NASHVILLE – Playing the 9:45 p.m. game on the opening night of a conference tournament doesn’t scream main event. It’s a relative play-in game involving a last-place team.
Funny. Georgia didn’t look the part Thursday night.
The Bulldogs, showing their days as a sixth-seed might be over after this season, upset Arkansas, 77-64, to open SEC tournament play.
Could it happen again?
Maybe it’s a little early to project a repeat of the miracle tournament run of two years ago. But given the Bulldogs’ second-round game Friday night is against Vanderbilt — a team they’ve already beaten once this season and barely lost the rematch to, 96-94, in overtime — don’t go anywhere.
This team plays hard. This team plays smart. This team goes through lapses now and then, largely because it is thin on talent. But then it seems to toughen up when games get tight.
It happened against Arkansas. The Razorbacks trimmed an 11-point Georgia lead to 64-59 with five and a half minutes left. Then the Dogs pulled away. They outscored Arkansas 13-5 the rest of the game. When Dustin Ware hit a three-point shot with a minute left to make it 77-61, the Georgia bench erupted.
“What I told our guys was that determination was a big factor tonight,” Fox said. “We talked at the half about how, OK, we’re ahead, but we were ahead the first time we played them [and lost]. We’re going to see how much we’ve grown up the last five weeks. We knew they would make plays. We knew they would make a run. But we talked this morning about being mature enough to play through success and adversity, and we were determined enough to do so.”
Travis Leslie finished with 21 points. Trey Thompkins had 23 points and 14 rebounds. Georgia held Arkansas to 38.8 percent shooting and outrebounded the Razorbacks, 45-28.
Second-chance points: Georgia 19, Arkansas 9. That’s about effort.
Last week, Fox grumbled. Georgia lost at LSU to a team that had won only one of its previous 15 conference games. It was the first dreadful performance by the team since a 19-point loss at Auburn Feb. 10, the first time since then that Fox would use the words, “very disappointing.”
This week, he was worried again. So many media members — and even players on other teams — were referencing the Dogs’ conference tournament championship in 2008. That can distract a bunch.
“There has been so much talk about it,” Fox said. “But I told them: We have to keep our feet into today. If we do that, tomorrow will take care of itself. One thing I liked is we handled the long day well. We didn’t seem too antsy to get to the gym. We were pretty composed.”
There was a strong belief entering the week that, regardless of how Georgia did this week, Fox had moved the program forward. He managed to get another coach’s recruits to buy into his system. He coached his team to some upsets, despite a largely pedestrian roster, heavily dependent on two players (Thompkins and Leslie).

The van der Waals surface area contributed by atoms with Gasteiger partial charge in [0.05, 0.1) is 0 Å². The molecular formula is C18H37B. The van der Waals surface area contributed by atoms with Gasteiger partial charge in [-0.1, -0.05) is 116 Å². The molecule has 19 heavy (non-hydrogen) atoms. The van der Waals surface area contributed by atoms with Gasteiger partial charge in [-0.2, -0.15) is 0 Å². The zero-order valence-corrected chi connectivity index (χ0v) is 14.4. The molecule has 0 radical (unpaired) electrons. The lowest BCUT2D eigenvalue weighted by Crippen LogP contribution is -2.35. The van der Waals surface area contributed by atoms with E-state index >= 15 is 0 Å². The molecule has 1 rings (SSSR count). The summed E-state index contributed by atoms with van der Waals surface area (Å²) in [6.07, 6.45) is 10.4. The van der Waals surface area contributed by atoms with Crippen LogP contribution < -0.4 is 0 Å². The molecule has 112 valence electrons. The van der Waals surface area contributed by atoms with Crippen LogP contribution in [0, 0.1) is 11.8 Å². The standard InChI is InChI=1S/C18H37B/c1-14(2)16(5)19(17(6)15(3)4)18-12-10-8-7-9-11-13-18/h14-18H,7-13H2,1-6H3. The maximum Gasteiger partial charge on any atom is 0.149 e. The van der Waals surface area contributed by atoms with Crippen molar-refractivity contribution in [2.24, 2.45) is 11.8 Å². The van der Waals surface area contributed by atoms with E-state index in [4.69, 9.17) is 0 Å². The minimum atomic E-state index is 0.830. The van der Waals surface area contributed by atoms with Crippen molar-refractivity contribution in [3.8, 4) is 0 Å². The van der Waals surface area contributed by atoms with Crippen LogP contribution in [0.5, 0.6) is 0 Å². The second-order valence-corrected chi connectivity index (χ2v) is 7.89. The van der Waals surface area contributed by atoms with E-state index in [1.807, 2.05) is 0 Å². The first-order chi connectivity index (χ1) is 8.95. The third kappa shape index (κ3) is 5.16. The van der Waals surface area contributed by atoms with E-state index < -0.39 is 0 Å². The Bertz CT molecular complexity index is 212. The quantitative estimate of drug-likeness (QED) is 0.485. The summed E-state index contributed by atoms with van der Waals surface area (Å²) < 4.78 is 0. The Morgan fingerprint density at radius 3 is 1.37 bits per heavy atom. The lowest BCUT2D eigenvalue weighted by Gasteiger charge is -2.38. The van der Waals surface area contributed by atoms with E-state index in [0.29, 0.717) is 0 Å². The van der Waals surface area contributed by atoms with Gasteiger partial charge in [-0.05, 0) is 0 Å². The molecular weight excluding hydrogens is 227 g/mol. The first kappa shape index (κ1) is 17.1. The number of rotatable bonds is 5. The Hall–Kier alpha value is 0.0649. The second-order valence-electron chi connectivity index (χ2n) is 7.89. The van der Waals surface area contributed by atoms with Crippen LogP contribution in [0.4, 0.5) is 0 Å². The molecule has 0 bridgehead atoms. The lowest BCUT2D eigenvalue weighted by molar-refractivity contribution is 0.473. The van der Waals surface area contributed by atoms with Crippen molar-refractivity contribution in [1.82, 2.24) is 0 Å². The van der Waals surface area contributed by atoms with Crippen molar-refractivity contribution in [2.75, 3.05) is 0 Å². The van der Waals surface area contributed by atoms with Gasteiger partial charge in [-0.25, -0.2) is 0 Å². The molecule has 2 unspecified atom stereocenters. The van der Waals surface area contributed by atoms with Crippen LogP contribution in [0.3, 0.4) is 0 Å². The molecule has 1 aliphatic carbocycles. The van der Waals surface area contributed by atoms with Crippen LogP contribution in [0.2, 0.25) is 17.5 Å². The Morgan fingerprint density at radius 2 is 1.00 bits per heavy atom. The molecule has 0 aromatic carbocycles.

Perhaps most remarkable of all, he got students on campus in Athens to think about something other than recruiting and spring football. The Dogs even sold out a few games in Stegeman Coliseum. Go figure.
As athletic director Damon Evans, who hired Fox, put it: “I’m excited because there’s some excitement around the program. People have responded to what coach Fox is doing.”
Playing in the 9:45 p.m. game on the first day of a conference tournament generally is not a positive indication of a program’s direction.
First- and second-place finishers are given the first day off.
Last place finishers are given the night shift.
But going into the Arkansas game, you never would have known the Bulldogs were 5-11 in the conference. They were being referenced during the week as a program on the rise, and as a team that nobody wanted to face in this tournament.
There also was this headline in Nashville’s newspaper, The Tennessean: “Commodores want Hogs, not ‘Dogs.” The reference: to potential second-round opponent Vanderbilt preferring to play Arkansas. Georgia gave Vandy fits during the season.
“We haven’t played our best basketball against Georgia,” Vanderbilt center A.J. Ogilvy. “That will be weighing on our minds.”
Georgia basketball? Weighing on somebody’s mind? Imagine that.
The development of Thompkins and Leslie in their sophomore seasons is a testament to Fox’s coaching. Earlier this week, Thompkins was announced as a unanimous selection on the All-SEC first team, an honor no Georgia player has received since Jarvis Hayes in 2003.
Odds are that both players will bypass the NBA draft and return to Athens for another season.
That would be huge for Fox and the program. And there is no reason to believe the the Dogs will be in the 9:45 p.m. game next season.